Well, the logbook is filling up with entries. Here it is July, 2016, and I find myself more and more at ease in the cockpit, however, at times I have to remind myself to not be so complacent. So, over the past month I have been paying particular attention to just about every phase of my flight. While most of the time I pre-flight is on target, since I am not flying more than an hour or an hour and a half at a time I found myself not planning fuel usage and consumption, and since usually I have no more than two passengers with me, my weight and balance calculations pretty much have been not needed at all. With that being said, hopefully between now and the fall I will be making a few longer distance flights, basically with the intent of preparing for my instrument training. When that training begins I will have to pay attention to my headings, altitude holds, flight planning, and most of all, the weather. None of this is new, however like many pilots have stated, unless you are out flying for a living a lot of what you learn in ground school will not be used more than once or twice a year.
I finally got checked out in the Piper Cherokee Archer. Ever since I was a teen I always wanted to be flying the Cherokee 180, also known as the Cherokee Archer. Most of my flying is in the Piper Cherokee Warrior which is the same as the Archer with less horsepower. The Archer will come in handy when I fly into Put in Bay and also Kelly’s Island. Both airports are within 30 minutes of Cleveland and are a part of the Lake Erie Islands. Both have runways that are less than 2400 feet, and on a warm day as you know density altitude can wreak havoc on a takeoff.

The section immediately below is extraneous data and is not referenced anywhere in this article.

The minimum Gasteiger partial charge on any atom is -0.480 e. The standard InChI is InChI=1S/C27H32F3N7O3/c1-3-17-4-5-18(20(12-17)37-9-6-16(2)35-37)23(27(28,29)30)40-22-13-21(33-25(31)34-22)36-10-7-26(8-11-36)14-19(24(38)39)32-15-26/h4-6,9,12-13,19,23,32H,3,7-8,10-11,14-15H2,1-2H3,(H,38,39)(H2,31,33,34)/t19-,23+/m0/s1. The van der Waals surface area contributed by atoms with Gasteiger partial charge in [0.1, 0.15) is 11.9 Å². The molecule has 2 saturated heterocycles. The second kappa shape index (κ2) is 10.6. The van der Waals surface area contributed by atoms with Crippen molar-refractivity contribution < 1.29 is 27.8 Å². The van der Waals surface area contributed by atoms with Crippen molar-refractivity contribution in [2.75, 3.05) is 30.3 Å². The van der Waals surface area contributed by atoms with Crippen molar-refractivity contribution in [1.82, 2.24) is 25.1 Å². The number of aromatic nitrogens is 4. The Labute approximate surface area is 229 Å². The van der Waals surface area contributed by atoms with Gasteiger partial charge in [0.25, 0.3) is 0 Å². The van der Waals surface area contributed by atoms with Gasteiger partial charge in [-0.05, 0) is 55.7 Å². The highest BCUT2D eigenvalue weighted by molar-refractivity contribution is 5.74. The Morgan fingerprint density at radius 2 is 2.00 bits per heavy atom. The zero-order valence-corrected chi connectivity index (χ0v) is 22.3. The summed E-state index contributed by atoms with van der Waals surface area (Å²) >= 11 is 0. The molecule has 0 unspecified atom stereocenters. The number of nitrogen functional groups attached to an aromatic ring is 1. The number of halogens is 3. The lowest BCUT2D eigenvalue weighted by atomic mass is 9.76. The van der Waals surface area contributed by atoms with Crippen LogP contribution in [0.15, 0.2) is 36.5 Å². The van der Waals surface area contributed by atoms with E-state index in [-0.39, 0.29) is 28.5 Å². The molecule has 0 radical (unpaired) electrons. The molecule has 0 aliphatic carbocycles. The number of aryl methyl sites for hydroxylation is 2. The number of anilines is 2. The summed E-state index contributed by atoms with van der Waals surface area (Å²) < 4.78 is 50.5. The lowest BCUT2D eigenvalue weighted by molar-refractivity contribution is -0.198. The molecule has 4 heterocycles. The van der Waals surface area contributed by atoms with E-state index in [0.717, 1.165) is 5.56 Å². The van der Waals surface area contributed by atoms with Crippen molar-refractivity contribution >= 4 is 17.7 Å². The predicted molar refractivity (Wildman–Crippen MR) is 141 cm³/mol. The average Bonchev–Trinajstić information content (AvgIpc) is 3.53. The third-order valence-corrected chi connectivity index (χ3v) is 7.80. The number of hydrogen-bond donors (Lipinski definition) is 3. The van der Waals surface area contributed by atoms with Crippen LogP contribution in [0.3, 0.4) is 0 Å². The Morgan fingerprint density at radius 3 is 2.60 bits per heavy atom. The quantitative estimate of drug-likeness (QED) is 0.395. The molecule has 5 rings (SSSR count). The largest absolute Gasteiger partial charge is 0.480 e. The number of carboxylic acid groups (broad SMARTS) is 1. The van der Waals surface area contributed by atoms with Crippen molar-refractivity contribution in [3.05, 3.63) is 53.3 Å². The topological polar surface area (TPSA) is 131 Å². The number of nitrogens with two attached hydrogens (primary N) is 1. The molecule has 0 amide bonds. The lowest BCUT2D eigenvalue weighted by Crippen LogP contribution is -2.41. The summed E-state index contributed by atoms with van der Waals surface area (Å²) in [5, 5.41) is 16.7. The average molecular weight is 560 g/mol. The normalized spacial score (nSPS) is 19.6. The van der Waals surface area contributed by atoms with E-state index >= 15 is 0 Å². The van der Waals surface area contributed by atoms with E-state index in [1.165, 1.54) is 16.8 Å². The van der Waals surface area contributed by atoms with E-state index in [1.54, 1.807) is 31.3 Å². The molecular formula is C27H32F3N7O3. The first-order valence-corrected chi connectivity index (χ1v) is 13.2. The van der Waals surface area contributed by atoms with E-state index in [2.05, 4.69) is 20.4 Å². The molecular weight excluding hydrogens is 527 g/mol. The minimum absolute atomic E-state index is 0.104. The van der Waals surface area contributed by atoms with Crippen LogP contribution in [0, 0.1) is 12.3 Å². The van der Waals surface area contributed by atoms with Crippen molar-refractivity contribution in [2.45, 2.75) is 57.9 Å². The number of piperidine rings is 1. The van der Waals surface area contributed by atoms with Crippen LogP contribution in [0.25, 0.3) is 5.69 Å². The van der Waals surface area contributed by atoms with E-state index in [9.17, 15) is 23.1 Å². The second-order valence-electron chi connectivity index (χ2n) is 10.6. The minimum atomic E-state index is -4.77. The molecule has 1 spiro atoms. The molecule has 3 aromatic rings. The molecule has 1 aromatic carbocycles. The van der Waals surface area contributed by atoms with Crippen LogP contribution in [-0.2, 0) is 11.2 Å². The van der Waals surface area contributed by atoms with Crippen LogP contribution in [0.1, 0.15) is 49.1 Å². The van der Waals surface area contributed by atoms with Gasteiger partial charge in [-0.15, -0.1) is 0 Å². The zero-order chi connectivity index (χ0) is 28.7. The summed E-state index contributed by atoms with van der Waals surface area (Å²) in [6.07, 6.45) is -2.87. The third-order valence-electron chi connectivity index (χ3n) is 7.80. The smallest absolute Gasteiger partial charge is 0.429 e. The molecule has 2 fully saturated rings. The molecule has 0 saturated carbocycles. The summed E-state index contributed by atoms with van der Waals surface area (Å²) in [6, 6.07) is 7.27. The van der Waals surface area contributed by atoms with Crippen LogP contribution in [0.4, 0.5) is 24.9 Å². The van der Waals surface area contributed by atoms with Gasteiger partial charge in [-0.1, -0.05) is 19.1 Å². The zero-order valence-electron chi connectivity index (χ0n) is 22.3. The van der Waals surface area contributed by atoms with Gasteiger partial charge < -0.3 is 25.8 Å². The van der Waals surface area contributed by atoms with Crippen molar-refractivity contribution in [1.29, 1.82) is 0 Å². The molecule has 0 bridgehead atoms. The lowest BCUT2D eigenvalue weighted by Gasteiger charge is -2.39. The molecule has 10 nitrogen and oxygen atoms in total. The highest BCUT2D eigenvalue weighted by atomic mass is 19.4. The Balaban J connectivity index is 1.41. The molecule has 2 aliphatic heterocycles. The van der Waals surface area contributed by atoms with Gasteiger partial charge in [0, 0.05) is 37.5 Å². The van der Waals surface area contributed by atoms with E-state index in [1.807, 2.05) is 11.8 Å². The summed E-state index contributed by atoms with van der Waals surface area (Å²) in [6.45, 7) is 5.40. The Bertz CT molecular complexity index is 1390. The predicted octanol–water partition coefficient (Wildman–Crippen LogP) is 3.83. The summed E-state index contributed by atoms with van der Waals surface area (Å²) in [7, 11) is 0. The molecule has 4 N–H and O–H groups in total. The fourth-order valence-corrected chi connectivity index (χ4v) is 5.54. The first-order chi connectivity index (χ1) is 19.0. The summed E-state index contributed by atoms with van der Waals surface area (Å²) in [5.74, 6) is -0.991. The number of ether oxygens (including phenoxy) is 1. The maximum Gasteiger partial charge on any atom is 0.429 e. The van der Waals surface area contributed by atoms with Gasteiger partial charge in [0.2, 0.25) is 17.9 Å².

I have not been doing as much night flying as I did in the early spring, mostly because legal sunset is after 10 PM, and by that time I am ready to call it a night. While the FAA regulations call for three landings within 90 days to carry passengers, I was averaging three landings every other week. I take my nighttime currency very seriously.
In the near future I will be planning on ground school for my instrument rating. I’m not sure which ground school I will take online, and I am not sure if I will be driven by price. I want to make sure I fully comprehend the instrument materials because I understand the written test can be very difficult to pass.
My longest flight so far has been to Dayton Ohio to visit the Wright-Patterson Air Force Base. The flight down was fairly uneventful, on a hot day, however since we departed about 9 AM most of the flight was uneventful. Since there is an air show at the Dayton airport and a lot of pilots were flying in to beat the cut off time, I found myself in sequence with several other airplanes and a helicopter. The flight back was quite different because in the hot afternoon the thermals were producing quite a bit of lift and my passengers found the turbulence a bit unnerving. Even though I climbed up to 7500 feet the turbulence was still moderate, but fortunately the passengers decided to nap and the turbulence was not much of a problem for them.
I have taken several meal flights, such as several trips to Port Clinton for breakfast and lunch, and one morning I got up and flew to Beaver Falls, Pennsylvania, for breakfast. The Beaver Falls airport also has been fairly active every month with a cookout. Unfortunately I missed the first one and appears that I will miss the second one, however, I am planning to attend in August. As usual Salem airport was my destination for several lunches, along with Carroll County Airport (also known as the airport with the home baked pies).
So all in all flying has been fairly rewarding for me and several of my passengers. Safety has always been a primary concern of mine because I value the health and safety of my passengers. There has only one moment where my heart skipped a beat where I was losing power on takeoff. The moral of that story is to always check your friction lock on the throttle and keep your hand on the throttle throughout your takeoff and climb out.